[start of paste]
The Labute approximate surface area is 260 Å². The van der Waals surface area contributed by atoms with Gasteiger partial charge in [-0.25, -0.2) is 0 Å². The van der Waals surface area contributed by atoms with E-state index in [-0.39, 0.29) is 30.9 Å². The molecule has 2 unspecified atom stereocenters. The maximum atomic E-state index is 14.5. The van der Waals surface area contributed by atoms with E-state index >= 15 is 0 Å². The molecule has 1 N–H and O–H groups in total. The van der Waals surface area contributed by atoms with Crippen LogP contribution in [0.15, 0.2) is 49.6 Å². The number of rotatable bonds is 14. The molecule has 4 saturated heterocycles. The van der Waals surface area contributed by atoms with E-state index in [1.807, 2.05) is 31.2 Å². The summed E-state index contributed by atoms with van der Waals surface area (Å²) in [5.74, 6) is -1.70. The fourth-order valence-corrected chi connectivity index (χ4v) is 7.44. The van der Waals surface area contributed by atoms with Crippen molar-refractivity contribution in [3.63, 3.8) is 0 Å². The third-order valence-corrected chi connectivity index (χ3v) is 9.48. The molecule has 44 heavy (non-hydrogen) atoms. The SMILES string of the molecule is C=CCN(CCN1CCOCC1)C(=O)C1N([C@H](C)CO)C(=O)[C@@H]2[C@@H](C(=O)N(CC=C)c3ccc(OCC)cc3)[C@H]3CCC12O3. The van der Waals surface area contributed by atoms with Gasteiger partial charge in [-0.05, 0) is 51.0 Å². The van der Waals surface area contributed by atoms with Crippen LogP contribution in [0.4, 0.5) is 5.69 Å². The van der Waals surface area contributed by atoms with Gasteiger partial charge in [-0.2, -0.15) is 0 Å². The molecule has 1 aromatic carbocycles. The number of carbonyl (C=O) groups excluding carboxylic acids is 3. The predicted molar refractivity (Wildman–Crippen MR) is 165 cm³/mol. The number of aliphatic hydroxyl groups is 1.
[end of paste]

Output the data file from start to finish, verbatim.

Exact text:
The Labute approximate surface area is 260 Å². The van der Waals surface area contributed by atoms with Gasteiger partial charge in [-0.25, -0.2) is 0 Å². The van der Waals surface area contributed by atoms with E-state index in [-0.39, 0.29) is 30.9 Å². The molecule has 2 unspecified atom stereocenters. The maximum atomic E-state index is 14.5. The van der Waals surface area contributed by atoms with E-state index >= 15 is 0 Å². The molecule has 1 N–H and O–H groups in total. The van der Waals surface area contributed by atoms with Crippen LogP contribution in [0.15, 0.2) is 49.6 Å². The number of rotatable bonds is 14. The molecule has 4 saturated heterocycles. The van der Waals surface area contributed by atoms with E-state index in [1.807, 2.05) is 31.2 Å². The summed E-state index contributed by atoms with van der Waals surface area (Å²) in [5.74, 6) is -1.70. The fourth-order valence-corrected chi connectivity index (χ4v) is 7.44. The van der Waals surface area contributed by atoms with Crippen molar-refractivity contribution in [3.63, 3.8) is 0 Å². The third-order valence-corrected chi connectivity index (χ3v) is 9.48. The molecule has 44 heavy (non-hydrogen) atoms. The SMILES string of the molecule is C=CCN(CCN1CCOCC1)C(=O)C1N([C@H](C)CO)C(=O)[C@@H]2[C@@H](C(=O)N(CC=C)c3ccc(OCC)cc3)[C@H]3CCC12O3. The van der Waals surface area contributed by atoms with Gasteiger partial charge in [-0.05, 0) is 51.0 Å². The van der Waals surface area contributed by atoms with Crippen LogP contribution in [0.4, 0.5) is 5.69 Å². The van der Waals surface area contributed by atoms with Gasteiger partial charge in [-0.2, -0.15) is 0 Å². The molecule has 1 aromatic carbocycles. The number of carbonyl (C=O) groups excluding carboxylic acids is 3. The predicted molar refractivity (Wildman–Crippen MR) is 165 cm³/mol. The number of aliphatic hydroxyl groups is 1.